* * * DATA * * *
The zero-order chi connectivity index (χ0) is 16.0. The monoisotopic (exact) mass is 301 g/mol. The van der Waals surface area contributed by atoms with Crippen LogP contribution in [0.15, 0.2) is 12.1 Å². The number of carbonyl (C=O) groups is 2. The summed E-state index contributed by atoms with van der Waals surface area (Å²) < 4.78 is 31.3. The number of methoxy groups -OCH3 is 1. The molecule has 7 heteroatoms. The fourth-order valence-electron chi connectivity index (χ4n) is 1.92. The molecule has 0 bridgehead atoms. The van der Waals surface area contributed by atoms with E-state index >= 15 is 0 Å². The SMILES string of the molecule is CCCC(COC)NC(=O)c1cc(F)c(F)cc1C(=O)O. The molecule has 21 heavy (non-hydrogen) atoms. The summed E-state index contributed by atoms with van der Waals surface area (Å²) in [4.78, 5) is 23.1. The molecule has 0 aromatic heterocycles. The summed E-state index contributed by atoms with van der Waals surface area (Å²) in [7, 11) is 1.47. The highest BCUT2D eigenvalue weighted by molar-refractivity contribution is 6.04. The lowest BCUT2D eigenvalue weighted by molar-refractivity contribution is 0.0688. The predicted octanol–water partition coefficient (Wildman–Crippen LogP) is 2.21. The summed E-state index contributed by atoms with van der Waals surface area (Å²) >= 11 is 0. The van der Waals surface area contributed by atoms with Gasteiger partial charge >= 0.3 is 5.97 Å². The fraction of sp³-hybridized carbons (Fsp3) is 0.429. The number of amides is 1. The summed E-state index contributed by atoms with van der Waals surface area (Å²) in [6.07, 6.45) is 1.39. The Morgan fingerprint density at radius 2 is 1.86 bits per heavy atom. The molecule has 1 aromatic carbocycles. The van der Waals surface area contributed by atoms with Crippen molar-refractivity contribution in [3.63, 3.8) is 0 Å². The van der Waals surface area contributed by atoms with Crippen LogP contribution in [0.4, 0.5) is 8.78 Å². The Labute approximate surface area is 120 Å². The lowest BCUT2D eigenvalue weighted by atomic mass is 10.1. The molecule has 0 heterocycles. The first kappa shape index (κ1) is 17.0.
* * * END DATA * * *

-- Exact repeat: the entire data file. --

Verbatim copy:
The zero-order chi connectivity index (χ0) is 16.0. The monoisotopic (exact) mass is 301 g/mol. The van der Waals surface area contributed by atoms with Crippen LogP contribution in [0.15, 0.2) is 12.1 Å². The number of carbonyl (C=O) groups is 2. The summed E-state index contributed by atoms with van der Waals surface area (Å²) < 4.78 is 31.3. The number of methoxy groups -OCH3 is 1. The molecule has 7 heteroatoms. The fourth-order valence-electron chi connectivity index (χ4n) is 1.92. The molecule has 0 bridgehead atoms. The van der Waals surface area contributed by atoms with E-state index >= 15 is 0 Å². The SMILES string of the molecule is CCCC(COC)NC(=O)c1cc(F)c(F)cc1C(=O)O. The molecule has 21 heavy (non-hydrogen) atoms. The summed E-state index contributed by atoms with van der Waals surface area (Å²) in [4.78, 5) is 23.1. The molecule has 0 aromatic heterocycles. The summed E-state index contributed by atoms with van der Waals surface area (Å²) in [7, 11) is 1.47. The highest BCUT2D eigenvalue weighted by molar-refractivity contribution is 6.04. The lowest BCUT2D eigenvalue weighted by molar-refractivity contribution is 0.0688. The predicted octanol–water partition coefficient (Wildman–Crippen LogP) is 2.21. The summed E-state index contributed by atoms with van der Waals surface area (Å²) >= 11 is 0. The van der Waals surface area contributed by atoms with Gasteiger partial charge >= 0.3 is 5.97 Å². The fraction of sp³-hybridized carbons (Fsp3) is 0.429. The number of amides is 1. The summed E-state index contributed by atoms with van der Waals surface area (Å²) in [6.07, 6.45) is 1.39. The Morgan fingerprint density at radius 2 is 1.86 bits per heavy atom. The molecule has 1 aromatic carbocycles. The van der Waals surface area contributed by atoms with Crippen molar-refractivity contribution in [3.63, 3.8) is 0 Å². The van der Waals surface area contributed by atoms with Crippen LogP contribution in [0.4, 0.5) is 8.78 Å². The Labute approximate surface area is 120 Å². The lowest BCUT2D eigenvalue weighted by atomic mass is 10.1. The molecule has 0 heterocycles. The first kappa shape index (κ1) is 17.0.